HIV/AIDS disclosure decision-making and outcomes: A longitudinal, event-based analysis

Date of Completion

January 2009


Psychology, Social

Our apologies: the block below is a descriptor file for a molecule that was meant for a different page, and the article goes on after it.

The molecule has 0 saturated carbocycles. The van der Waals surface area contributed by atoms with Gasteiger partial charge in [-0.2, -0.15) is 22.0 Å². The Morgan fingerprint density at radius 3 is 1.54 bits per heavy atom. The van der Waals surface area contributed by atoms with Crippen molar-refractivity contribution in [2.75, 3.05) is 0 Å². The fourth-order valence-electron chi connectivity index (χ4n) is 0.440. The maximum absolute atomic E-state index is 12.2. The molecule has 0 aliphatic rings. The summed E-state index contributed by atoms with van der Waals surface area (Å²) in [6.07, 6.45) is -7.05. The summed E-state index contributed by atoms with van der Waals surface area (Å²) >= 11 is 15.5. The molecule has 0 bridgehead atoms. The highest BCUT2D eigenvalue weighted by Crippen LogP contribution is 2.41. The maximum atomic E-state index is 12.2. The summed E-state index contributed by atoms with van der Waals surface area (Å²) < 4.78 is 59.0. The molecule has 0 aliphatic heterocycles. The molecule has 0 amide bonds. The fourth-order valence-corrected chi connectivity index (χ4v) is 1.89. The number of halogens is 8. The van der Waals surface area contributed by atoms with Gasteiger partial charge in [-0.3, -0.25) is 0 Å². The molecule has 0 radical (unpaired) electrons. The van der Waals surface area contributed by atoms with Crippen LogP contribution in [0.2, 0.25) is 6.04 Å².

To date, research examining the nature of HIV/AIDS disclosure has typically examined the global associations between frequency of disclosure and indices of well-being while focusing little attention on the outcomes of specific disclosure events. In the current work. I articulate a conceptual framework that can be used to guide empirical analyses of HIV/AIDS disclosure events and provide an initial test of this framework. The current research examines disclosure decision-making and outcome processes among a convenience sample of 234 people living with HIV/AIDS (PLWHA) at two time points. Analyses provide initial evidence regarding the interrelations among three important components of the disclosure process—antecedent factors, disclosure positivity, and outcomes—and examine the relationships between discrete disclosure events and both long-term indices of well-being and subsequent disclosure events. Discussion centers on the potential utility of event-based conceptualizations of disclosure to clarify the causal relationships between disclosure and outcomes and identify domains for future intervention efforts. ^